Highlights

IT’S ALL ABOUT GRACE

May 2010    

Quadrennial Pastors’ Retreat

GRACE. JUST WHAT IS GRACE?

In three talks over three days, Dr Richard Heitzenrater, William Kellon Quick Professor of Church History and Wesley Studies at Duke University, dwelt at length on this topic as he engaged with some 120 pastors from the three Annual Conferences of The Methodist Church in Singapore.

He discussed the concept of grace, the means of grace, and the importance of the theology of grace.

The pastors, including a few retired Elders, went back to school from April 7 to 9 to learn more about “Pastoral Formation and Spirituality in the Wesleyan Tradition”.

“School” was the Grand Paragon Hotel in Johor Bahru, not far from the Johor Immigration checkpoint, and the “teacher”, Dr Heitzenrater, a well-known Wesleyan scholar and writer, is best known for “breaking the code” of Wesley’s personal diaries.

Nearly every aspect of the Quadrennial Pastors’ Retreat, organised by the General Conference, touched on the necessity of God’s grace in the call to ministry, gifts for the ministry, fruits of the ministry, the character of the minister, and the mission of the connection.

Right from the first day when he talked about “The Extraordinary Call of the Wesleyan Pastor”, Dr Heitzenrater stressed the importance of grace, which he said, “is not a thing … It’s not a pill to take to cure one’s ailment”.

He told the pastors that God gave them grace, and God also gave them His begotten Son. is means that “there is a relationship between God and us”.

God is self-giving, he said, and that self-giving presence of God is working in our lives through the Holy Spirit. God has the capability to save us, comfort us and love us.

Grace is knowing God’s presence. God’s presence is manifest in His power. God has the power to comfort us in moments of trial, to change our attitudes, to transform us.

“And so when we say, ‘May the grace of God go with you, it means, may the presence and power of God go with you,’ ” he said.

Dr Heitzenrater reminded the pastors that as leaders of the people, they are also followers of Christ, a principle that became very much ingrained in Methodist polity. “The clergy must be disciples before they can help make disciples.

Wesley, he said, laid down a high road and a hard task for anyone considering the pastoral vocation. Response to God’s call in the church is a high vocation.

In his third talk, entitled “The Holy Spirit and the Means of Grace”, Dr Heitzenrater said the church provides opportunities for people to be transformed and to see the power of God. So, an undertaking of the means of grace – baptism, the Lord’s Supper, even singing in a choir or playing musical instruments – is central to a church’s programme and development.

He called on the pastors to “see Methodism as a means of grace” by which “people can see the presence of God”.

He cautioned that although God is always open to us, we are not always conscious of
God’s love. So we backslide and we fall from grace – separating from God, and lacking a sense of the presence of God.

He pointed out that Wesley’s view of ministry is consistent with his theology, which
is basically a theology of grace.

Dr Heitzenrater said that the pastor in the Wesleyan heritage is essentially a spiritual leader in whom the grace of God has been active in forgiveness and holiness, a talented person with whom the grace of God has been shaping gifts, and an effective person through whom the grace of God has been active in transforming the world.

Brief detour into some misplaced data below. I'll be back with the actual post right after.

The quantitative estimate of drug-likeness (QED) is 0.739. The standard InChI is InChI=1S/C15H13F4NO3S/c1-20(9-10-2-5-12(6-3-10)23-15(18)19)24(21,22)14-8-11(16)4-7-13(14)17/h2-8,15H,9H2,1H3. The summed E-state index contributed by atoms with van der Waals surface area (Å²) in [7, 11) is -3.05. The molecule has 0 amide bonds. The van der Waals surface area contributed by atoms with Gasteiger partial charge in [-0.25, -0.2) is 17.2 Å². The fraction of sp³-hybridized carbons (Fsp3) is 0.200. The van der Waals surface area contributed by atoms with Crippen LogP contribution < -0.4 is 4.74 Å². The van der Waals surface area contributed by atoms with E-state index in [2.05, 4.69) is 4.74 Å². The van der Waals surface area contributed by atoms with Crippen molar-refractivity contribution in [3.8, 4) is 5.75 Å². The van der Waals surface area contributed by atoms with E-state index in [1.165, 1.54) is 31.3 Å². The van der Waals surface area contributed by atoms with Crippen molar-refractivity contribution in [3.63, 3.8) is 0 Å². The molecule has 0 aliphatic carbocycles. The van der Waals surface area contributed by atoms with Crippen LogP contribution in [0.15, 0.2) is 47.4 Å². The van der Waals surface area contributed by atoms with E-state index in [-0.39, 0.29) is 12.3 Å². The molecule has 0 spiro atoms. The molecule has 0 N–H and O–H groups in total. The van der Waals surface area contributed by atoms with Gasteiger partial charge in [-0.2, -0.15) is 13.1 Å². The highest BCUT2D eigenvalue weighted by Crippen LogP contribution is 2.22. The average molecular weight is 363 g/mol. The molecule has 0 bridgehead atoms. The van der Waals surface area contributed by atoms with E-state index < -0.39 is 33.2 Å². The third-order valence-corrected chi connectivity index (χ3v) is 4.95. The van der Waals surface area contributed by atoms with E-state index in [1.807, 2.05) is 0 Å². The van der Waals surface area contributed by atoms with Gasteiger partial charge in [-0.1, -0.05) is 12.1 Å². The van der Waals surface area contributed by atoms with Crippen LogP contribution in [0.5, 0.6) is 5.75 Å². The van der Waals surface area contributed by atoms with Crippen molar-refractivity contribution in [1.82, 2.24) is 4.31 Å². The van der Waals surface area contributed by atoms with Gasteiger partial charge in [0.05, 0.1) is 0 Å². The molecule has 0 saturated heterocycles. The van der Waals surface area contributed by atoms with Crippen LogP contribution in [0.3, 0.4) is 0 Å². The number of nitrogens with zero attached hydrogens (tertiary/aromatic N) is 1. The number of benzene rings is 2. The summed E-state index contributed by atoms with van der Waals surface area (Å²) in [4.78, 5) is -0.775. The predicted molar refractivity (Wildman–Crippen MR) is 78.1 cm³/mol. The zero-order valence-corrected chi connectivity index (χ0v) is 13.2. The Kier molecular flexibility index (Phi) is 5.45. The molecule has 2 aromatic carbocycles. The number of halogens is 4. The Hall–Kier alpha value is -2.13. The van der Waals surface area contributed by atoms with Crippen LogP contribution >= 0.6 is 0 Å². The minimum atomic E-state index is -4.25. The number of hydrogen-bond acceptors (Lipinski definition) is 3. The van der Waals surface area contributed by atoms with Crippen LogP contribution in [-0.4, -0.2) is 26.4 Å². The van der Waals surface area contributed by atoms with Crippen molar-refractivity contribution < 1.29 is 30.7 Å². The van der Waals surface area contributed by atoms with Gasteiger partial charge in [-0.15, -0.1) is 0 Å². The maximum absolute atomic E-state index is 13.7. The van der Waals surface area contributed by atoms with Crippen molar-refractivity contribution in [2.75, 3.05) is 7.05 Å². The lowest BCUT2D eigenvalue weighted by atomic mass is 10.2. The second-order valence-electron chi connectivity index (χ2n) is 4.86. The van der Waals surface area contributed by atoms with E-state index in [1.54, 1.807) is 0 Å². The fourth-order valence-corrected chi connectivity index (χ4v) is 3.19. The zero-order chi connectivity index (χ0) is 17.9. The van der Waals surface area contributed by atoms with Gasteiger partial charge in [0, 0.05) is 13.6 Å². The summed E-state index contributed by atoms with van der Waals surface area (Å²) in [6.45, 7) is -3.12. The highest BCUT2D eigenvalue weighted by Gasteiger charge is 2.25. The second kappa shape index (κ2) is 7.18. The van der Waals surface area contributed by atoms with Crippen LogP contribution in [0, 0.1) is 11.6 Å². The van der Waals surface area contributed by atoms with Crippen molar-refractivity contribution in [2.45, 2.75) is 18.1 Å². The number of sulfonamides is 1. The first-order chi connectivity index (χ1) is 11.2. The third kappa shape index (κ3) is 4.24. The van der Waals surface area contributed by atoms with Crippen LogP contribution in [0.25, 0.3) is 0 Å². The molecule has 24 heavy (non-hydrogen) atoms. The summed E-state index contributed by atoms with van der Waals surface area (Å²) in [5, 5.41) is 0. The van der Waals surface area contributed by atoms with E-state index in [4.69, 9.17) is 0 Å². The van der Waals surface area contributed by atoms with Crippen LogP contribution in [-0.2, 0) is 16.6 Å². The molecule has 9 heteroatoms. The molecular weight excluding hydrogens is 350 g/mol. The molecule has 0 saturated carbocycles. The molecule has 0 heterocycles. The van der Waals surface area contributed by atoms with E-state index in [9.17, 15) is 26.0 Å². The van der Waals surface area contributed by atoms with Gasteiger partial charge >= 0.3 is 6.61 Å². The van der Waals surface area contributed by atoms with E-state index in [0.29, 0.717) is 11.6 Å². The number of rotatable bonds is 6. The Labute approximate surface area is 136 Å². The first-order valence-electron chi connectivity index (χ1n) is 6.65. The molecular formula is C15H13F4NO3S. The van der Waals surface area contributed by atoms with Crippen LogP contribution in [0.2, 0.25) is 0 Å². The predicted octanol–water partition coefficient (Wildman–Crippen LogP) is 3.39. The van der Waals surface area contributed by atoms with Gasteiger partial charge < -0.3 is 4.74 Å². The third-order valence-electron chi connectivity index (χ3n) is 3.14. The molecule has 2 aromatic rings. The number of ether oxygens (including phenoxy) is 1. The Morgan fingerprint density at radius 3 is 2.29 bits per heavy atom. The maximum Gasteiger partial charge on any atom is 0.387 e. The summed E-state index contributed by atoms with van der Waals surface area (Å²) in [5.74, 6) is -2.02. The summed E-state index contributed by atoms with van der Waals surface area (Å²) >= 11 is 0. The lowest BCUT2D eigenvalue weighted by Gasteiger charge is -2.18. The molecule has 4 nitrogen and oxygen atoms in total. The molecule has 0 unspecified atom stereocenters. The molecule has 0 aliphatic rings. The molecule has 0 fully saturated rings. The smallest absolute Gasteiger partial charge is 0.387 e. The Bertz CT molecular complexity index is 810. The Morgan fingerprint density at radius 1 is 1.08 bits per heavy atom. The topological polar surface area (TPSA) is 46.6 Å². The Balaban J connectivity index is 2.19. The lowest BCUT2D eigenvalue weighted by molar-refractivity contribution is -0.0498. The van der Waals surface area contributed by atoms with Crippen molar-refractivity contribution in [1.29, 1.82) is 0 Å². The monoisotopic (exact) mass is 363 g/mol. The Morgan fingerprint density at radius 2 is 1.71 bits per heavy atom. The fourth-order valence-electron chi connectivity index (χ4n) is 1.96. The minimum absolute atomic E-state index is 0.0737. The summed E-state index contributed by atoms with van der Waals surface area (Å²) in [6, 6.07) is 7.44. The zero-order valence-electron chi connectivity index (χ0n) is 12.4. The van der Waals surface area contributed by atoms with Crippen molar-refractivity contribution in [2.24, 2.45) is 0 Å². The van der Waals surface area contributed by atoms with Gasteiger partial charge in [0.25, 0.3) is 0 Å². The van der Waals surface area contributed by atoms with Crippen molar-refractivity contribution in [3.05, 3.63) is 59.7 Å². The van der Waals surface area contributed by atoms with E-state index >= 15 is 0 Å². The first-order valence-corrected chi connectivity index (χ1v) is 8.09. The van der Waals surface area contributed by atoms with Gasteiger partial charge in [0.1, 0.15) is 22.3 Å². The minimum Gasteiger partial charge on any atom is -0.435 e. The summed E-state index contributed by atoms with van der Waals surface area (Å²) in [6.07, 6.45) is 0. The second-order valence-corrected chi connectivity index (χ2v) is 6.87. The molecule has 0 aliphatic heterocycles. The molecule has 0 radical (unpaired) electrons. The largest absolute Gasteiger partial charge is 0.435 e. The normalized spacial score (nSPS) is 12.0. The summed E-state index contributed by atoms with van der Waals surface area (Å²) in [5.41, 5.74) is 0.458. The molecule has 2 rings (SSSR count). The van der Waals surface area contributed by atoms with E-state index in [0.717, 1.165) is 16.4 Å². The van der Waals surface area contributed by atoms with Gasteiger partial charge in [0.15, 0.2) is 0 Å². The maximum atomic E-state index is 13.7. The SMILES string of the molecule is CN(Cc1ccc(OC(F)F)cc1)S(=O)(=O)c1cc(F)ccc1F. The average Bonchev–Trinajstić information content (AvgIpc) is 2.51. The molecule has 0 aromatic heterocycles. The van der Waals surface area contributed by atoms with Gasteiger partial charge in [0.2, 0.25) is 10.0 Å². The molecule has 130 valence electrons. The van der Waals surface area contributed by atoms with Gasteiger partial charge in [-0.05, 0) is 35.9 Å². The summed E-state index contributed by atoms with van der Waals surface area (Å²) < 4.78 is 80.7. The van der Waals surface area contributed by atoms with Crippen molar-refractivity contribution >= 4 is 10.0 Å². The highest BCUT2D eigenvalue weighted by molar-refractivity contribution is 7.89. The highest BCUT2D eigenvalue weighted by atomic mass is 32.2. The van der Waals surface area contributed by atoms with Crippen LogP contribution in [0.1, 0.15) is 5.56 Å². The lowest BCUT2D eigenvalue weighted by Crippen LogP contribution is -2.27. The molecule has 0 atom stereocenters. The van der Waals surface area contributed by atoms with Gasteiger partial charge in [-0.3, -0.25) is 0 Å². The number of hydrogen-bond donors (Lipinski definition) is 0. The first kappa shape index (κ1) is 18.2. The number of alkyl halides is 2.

Pastors from the three Annual Conferences at a small group discussion.

Pastors reminded of their ‘collar of honour’

JOHOR BAHRU – Methodist pastors have been told by Bishop Dr Robert Solomon that “God wore a crown of thorns that we may wear a collar of honour”.

“God was stripped of His robe so that we can be robed in splendour. He was spat upon so that we can be praised with nice words. He was beaten up so that we can be well-treated. He bled and died so that we may live.

“In other words, we must tremble when we realise what has gone in to make this possible. God has been wounded in order that we can be ordained. We have an eternal debt to God.”

The Bishop was preaching at the closing service at the Pastors’ Retreat in Johor Bahru on April 9. His sermon, entitled “Ordination and the Cross”, based on Exodus 29:35-37, 42-46, sought to connect ordination with what the Lord’s Table represents.

He said that ordination and consecration bring pastors to an office of dignity and honour.

“They are such a high and honourable calling that we should be very careful and hesitant, trembling with fear. There is no place for flippant attitudes.”

The pastors were reminded that the high calling comes with responsibility and their wholehearted commitment as they went forward to receive the Holy Communion towards the end of the service.

Bishop Dr Solomon also preached at the opening service on the first day of the retreat on April 7. He dealt with the restlessness of fear, doubt and a meaningless life in his sermon, “The Road to Peace”.

The human heart is restless until it finds its rest in God, he said. “Our restlessness arises from not being in touch with God.”

Then there is the restlessness that comes with doubt. Is there really a God? Is the Bible true? Is Jesus real? And there is the restlessness that comes from a wandering life without any real purpose.

“Are you restless today?” asked the Bishop. “Is there doubt? Fear? Aimlessness? The Risen Lord is here. His Promises can drive out your doubt, His Presence your fears, and His Purposes your aimlessness. The road to peace is paved by God’s promises,
presence and purposes. All other roads are restless highways.”

Stories by Peter Teo in Johor Bahru ■ Pictures by Daniel Lie

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